A showcase of natural biodiversity
Development of the two acre wetland park in Spallumcheen began in the spring of 2018 with the construction of the first wetland pond and riparian planting of willow whips and red osier dogwood. A second pond was excavated in late fall 2019 in preparation for the 2020 spring run off. The ponds, as well as the grasses, green willows and native plants, trees and shrubs planted in 2019 and 2020, have become established and are creating a historically devolved, natural environment. The park is a living showcase of a biodiverse wetland ecosystem, its living and non-living components, their roles and their interactions with each other. Creation of an ecologically rich riparian and wetland complex with no possibility of future development ensures sustainable protection of the constructed aquatic and terrestrial biophysical resources.
Signs feature the Secwepemc culturally important native plants, trees and shrubs growing in the park and their cultural uses. The text on the interpretive signs is drawn from the traditional knowledge of beloved Secwepemc Elder Dr. Mary Thomas. On September 30, 2020 the park was officially opened to the public with a dedication to Mary Thomas by her daughter, Bonnie Thomas and sister Ethel Thomas.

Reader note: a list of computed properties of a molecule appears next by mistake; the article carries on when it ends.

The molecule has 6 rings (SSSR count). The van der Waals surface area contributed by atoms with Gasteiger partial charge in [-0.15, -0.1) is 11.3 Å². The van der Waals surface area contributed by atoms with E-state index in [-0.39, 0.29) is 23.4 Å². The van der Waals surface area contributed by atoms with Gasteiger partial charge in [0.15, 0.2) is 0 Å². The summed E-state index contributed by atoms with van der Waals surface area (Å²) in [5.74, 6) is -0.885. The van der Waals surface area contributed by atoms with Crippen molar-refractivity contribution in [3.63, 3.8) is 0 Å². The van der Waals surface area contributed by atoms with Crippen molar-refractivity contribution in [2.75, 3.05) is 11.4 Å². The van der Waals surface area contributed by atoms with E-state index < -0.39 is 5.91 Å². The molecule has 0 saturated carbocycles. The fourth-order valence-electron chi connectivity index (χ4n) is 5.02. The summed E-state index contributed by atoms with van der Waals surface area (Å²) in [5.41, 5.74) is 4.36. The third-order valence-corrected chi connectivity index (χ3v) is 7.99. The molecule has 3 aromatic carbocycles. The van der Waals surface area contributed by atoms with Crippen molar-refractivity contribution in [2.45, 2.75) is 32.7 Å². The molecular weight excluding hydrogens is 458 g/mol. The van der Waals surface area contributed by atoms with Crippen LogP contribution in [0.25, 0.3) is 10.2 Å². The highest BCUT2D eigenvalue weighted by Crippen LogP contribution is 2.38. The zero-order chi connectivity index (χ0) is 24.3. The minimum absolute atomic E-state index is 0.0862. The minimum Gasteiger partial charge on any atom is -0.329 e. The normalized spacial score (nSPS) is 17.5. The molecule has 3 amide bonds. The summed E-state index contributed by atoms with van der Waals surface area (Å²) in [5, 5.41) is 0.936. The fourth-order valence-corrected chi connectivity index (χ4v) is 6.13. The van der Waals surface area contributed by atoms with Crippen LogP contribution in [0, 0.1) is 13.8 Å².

The park signage was originally developed for the Switzmalph Cultural Society in Salmon Arm which was founded by Mary. The signs have a scannable QR code that links to a web page with more of the traditional knowledge and ecological requirements of each tree and shrub. Additional signage will provide information on birds, amphibians and insects in the wetlands and historical facts relating to the area.
Our location in the Spallumcheen Valley is an area where the Shuswap Nation (Secwepemc) and Okanagan Nation (Syilx) Territories overlapped five thousand years ago. Park signage will feature insights into Secwepemc and Syilx cultures, traditions and historical land use and their belief that protection of the land and natural resources means the protection of the coming generations.
Youth are our wetland ambassadors who work and volunteer in the park, monitoring the wetland ponds, birds, animals, amphibians, insects and plants, learning hands about biodiversity conservation and maintaining a park journal.
The two acre park is open to the public with COVID-19 physical distancing rules in place.
Caution: Visitors to the park should be aware that the ground is uneven in places. Please proceed with caution and do not walk on the grassed edges of the ponds.
Location: 1978 Pleasant Valley Road, Spallumcheen BC, just 1 km south of the Armstrong city limit.
For more information about park programs and public access contact Barb Craven at 250-546-5021 or e-mail email@example.com